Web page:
The timing of the announcement is unusual with over eleven years still to go until a possible opening ceremony, and while the IOC struggles to organize the postponed Tokyo 2020 Games and the Beijing 2022 Winter Games in the midst of the raging coronavirus pandemic. The new Olympic bid process eliminated strict deadlines, open evaluations and shortlists to instead put the decision making in the hands of the few members of the Future Host Commissions and the IOC Executive Board.
Australian Olympic Committee (AOC) President and IOC Vice President John Coates was one of the main architects behind the bid process and has become the driving force behind his nation’s campaign to host the 2032 Games. With decisions now being made mostly behind closed doors, Wednesday’s decision raises more questions than it gives answers.
Wednesday’s announcement was clearly welcomed by Coates, who was excluded from the Executive Board vote to avoid conflict of interest, but the Vice President stopped short of taking a victory lap.
“This is an important next step in an ongoing dialogue with the Future Host Commission,” he said.
“We are very clear that we must continue to work hard in outlining our vision for a successful Olympic and Paralympic Games in 2032.”
When asked by GamesBids.com, IOC President Thomas Bach said the new behind-closed-doors process was necessary to avoid the excessive lobbying and competitiveness in the past that left losing cities bitter and unwilling to bid again.
He said the new model is consistent with other businesses where they “…avoid this kind of situation where one candidate is attacking another.”
“This was not the best procedure and neither for the future of the Games nor for the reputation of the IOC,” he told GamesBids.com.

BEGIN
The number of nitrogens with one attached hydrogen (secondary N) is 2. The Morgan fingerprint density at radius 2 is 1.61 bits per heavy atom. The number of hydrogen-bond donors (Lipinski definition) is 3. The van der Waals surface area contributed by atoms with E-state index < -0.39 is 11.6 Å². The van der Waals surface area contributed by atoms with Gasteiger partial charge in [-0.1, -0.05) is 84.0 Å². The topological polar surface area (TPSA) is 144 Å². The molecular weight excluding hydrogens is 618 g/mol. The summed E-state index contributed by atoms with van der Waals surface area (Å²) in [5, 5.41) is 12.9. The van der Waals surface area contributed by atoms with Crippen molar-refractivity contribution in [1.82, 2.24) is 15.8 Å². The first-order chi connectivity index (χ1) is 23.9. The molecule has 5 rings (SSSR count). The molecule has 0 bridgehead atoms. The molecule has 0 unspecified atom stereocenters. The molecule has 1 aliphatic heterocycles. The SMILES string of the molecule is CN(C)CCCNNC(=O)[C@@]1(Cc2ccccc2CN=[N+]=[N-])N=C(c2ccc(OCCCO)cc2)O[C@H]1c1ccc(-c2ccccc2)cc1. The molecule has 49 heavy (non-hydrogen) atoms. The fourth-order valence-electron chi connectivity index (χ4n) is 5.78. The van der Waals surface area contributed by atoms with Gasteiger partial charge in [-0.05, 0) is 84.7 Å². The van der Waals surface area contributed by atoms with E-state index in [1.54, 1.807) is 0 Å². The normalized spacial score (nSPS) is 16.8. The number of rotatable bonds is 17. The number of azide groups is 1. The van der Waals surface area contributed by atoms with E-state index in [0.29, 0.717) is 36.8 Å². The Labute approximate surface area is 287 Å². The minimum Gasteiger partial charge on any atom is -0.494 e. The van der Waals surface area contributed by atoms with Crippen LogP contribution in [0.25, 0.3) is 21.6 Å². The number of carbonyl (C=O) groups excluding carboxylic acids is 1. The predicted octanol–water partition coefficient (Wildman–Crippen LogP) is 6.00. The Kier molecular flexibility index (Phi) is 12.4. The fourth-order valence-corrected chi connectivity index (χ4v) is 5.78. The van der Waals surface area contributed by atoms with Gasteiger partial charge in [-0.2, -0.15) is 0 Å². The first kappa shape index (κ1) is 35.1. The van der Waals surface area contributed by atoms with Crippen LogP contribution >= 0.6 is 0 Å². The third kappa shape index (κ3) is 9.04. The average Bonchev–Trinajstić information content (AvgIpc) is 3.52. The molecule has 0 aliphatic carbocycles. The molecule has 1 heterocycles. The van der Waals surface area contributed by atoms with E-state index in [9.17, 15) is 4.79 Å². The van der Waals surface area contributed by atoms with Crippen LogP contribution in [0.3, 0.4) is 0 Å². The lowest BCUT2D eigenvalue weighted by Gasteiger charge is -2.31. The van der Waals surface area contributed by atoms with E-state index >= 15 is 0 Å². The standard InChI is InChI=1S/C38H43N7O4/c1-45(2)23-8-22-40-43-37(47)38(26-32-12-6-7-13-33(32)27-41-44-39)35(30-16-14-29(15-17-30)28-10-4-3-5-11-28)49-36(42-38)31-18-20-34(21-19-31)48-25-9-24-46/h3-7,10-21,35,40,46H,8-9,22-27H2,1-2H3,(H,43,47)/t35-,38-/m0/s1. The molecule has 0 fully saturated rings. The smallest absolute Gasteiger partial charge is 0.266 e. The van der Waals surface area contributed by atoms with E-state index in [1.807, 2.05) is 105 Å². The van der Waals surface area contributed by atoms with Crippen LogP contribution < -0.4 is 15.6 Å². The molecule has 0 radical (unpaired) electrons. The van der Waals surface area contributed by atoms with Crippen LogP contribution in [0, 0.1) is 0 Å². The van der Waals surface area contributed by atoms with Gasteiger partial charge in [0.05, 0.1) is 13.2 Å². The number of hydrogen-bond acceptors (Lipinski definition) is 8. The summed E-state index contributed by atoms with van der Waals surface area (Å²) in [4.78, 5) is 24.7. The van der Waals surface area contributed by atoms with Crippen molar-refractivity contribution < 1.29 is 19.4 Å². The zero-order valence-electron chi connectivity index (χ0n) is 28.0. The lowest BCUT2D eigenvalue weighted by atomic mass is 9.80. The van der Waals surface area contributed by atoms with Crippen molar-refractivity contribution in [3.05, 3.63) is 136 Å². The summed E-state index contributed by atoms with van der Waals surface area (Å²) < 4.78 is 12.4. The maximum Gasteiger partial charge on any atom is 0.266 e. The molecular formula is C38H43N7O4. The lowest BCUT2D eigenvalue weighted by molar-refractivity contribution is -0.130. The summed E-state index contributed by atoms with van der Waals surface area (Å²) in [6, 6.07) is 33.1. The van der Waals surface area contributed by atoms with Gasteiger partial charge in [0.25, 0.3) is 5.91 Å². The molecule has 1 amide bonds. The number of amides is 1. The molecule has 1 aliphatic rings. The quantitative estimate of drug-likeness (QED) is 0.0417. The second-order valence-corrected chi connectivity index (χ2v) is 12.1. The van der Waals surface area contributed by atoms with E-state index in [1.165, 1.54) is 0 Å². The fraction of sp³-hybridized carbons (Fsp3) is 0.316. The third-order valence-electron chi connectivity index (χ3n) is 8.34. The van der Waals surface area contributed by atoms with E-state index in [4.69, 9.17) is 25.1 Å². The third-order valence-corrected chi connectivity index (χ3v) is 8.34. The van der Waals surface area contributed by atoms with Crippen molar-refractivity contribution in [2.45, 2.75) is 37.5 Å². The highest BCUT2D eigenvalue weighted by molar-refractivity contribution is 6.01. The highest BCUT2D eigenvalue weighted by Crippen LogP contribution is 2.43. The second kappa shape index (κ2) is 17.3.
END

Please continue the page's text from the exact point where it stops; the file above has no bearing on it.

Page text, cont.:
Brisbane’s bid has always been considered the favorite among rivals since it launched serious interest in 2019 and received support from Australian Prime Minister Scott Morrison. A team led by Premier Annastacia Palaszczuk visited President Bach at his Lausanne headquarters late 2019 and an official bid was launched that December. In January 2020 a bid committee was formed and work began on a file that had been planned for submission in July ahead of the opening of the Tokyo 2020 Games.
While the project has received widespread support from the public, political opponents have called for the cancellation of the bid or a referendum. In 2019 Coates said that as part of the candidate vetting process, referendums may be required to gauge public sentiment.
Once the pandemic struck and Tokyo 2020 postponed, Palaszczuk paused the project to instead focus on fighting the COVID-19 health and economic crisis. The project was reactivated last December and positioned as an opportunity for post-pandemic economic recovery. Bach and Morrison met in person in Tokyo later in the month to discuss plans.
Australia has hosted the Games twice, in Sydney in 2000 and Melbourne in 1956.
After the rearranged Tokyo 2020 Games this summer, the next editions will be staged in Paris in 2024 and Los Angeles in 2028.